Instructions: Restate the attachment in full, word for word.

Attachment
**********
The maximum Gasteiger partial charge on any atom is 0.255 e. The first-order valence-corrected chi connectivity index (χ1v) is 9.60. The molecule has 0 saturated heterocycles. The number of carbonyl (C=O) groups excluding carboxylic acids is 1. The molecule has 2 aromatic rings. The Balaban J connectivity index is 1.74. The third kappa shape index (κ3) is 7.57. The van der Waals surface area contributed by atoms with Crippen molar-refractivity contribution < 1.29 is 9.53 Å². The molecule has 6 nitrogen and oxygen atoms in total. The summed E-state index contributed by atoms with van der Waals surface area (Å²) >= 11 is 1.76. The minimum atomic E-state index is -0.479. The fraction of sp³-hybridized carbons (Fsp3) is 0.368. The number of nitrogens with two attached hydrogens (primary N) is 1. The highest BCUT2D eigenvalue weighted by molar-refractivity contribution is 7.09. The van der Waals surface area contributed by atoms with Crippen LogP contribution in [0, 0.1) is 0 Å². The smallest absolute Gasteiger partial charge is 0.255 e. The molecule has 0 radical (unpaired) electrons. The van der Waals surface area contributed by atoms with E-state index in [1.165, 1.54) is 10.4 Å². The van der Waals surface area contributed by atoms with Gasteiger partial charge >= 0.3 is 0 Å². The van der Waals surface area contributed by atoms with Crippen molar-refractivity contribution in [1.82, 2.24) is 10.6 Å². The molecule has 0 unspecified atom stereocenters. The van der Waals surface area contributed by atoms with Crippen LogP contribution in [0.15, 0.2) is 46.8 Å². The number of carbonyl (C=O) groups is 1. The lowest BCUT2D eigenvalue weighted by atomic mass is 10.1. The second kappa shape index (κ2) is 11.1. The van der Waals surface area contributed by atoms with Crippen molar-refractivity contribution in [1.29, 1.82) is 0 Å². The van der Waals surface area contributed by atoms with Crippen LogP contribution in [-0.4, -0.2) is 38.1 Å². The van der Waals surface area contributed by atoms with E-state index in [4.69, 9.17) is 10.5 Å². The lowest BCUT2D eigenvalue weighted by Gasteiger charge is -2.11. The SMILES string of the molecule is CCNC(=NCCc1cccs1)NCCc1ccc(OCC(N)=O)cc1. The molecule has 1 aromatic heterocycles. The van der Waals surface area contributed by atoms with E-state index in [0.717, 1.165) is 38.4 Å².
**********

The maximum Gasteiger partial charge on any atom is 0.255 e. The first-order valence-corrected chi connectivity index (χ1v) is 9.60. The molecule has 0 saturated heterocycles. The number of carbonyl (C=O) groups excluding carboxylic acids is 1. The molecule has 2 aromatic rings. The Balaban J connectivity index is 1.74. The third kappa shape index (κ3) is 7.57. The van der Waals surface area contributed by atoms with Crippen molar-refractivity contribution < 1.29 is 9.53 Å². The molecule has 6 nitrogen and oxygen atoms in total. The summed E-state index contributed by atoms with van der Waals surface area (Å²) >= 11 is 1.76. The minimum atomic E-state index is -0.479. The fraction of sp³-hybridized carbons (Fsp3) is 0.368. The number of nitrogens with two attached hydrogens (primary N) is 1. The highest BCUT2D eigenvalue weighted by molar-refractivity contribution is 7.09. The van der Waals surface area contributed by atoms with Crippen LogP contribution in [0, 0.1) is 0 Å². The smallest absolute Gasteiger partial charge is 0.255 e. The molecule has 0 radical (unpaired) electrons. The van der Waals surface area contributed by atoms with E-state index in [1.165, 1.54) is 10.4 Å². The van der Waals surface area contributed by atoms with Gasteiger partial charge >= 0.3 is 0 Å². The van der Waals surface area contributed by atoms with Crippen molar-refractivity contribution in [1.82, 2.24) is 10.6 Å². The molecule has 0 unspecified atom stereocenters. The van der Waals surface area contributed by atoms with Crippen LogP contribution in [0.15, 0.2) is 46.8 Å². The number of carbonyl (C=O) groups is 1. The lowest BCUT2D eigenvalue weighted by atomic mass is 10.1. The second kappa shape index (κ2) is 11.1. The van der Waals surface area contributed by atoms with Crippen molar-refractivity contribution in [1.29, 1.82) is 0 Å². The van der Waals surface area contributed by atoms with Crippen LogP contribution in [-0.4, -0.2) is 38.1 Å². The van der Waals surface area contributed by atoms with E-state index in [4.69, 9.17) is 10.5 Å². The lowest BCUT2D eigenvalue weighted by Gasteiger charge is -2.11. The SMILES string of the molecule is CCNC(=NCCc1cccs1)NCCc1ccc(OCC(N)=O)cc1. The molecule has 1 aromatic heterocycles. The van der Waals surface area contributed by atoms with E-state index in [0.717, 1.165) is 38.4 Å².